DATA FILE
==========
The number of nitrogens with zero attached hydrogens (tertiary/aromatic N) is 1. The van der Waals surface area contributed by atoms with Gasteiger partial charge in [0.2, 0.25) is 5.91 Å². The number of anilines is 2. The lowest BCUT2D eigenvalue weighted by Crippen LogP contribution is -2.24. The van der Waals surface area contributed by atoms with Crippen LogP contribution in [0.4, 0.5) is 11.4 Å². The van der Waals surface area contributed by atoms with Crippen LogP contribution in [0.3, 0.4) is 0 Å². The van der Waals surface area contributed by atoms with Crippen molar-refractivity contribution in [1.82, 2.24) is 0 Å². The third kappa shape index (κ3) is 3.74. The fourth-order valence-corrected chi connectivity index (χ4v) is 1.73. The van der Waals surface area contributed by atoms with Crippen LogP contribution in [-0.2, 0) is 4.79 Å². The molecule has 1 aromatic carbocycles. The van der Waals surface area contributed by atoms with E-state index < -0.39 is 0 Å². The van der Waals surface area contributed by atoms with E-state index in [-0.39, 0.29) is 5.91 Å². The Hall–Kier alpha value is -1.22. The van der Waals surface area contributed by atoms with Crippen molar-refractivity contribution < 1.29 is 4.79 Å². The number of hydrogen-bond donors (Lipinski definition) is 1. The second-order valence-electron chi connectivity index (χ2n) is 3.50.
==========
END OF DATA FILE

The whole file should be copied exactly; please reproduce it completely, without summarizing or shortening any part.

The number of nitrogens with zero attached hydrogens (tertiary/aromatic N) is 1. The van der Waals surface area contributed by atoms with Gasteiger partial charge in [0.2, 0.25) is 5.91 Å². The number of anilines is 2. The lowest BCUT2D eigenvalue weighted by Crippen LogP contribution is -2.24. The van der Waals surface area contributed by atoms with Crippen LogP contribution in [0.4, 0.5) is 11.4 Å². The van der Waals surface area contributed by atoms with Crippen LogP contribution in [0.3, 0.4) is 0 Å². The van der Waals surface area contributed by atoms with Crippen molar-refractivity contribution in [1.82, 2.24) is 0 Å². The third kappa shape index (κ3) is 3.74. The fourth-order valence-corrected chi connectivity index (χ4v) is 1.73. The van der Waals surface area contributed by atoms with Crippen LogP contribution in [-0.2, 0) is 4.79 Å². The molecule has 1 aromatic carbocycles. The van der Waals surface area contributed by atoms with E-state index < -0.39 is 0 Å². The van der Waals surface area contributed by atoms with E-state index in [-0.39, 0.29) is 5.91 Å². The Hall–Kier alpha value is -1.22. The van der Waals surface area contributed by atoms with Crippen molar-refractivity contribution < 1.29 is 4.79 Å². The number of hydrogen-bond donors (Lipinski definition) is 1. The second-order valence-electron chi connectivity index (χ2n) is 3.50.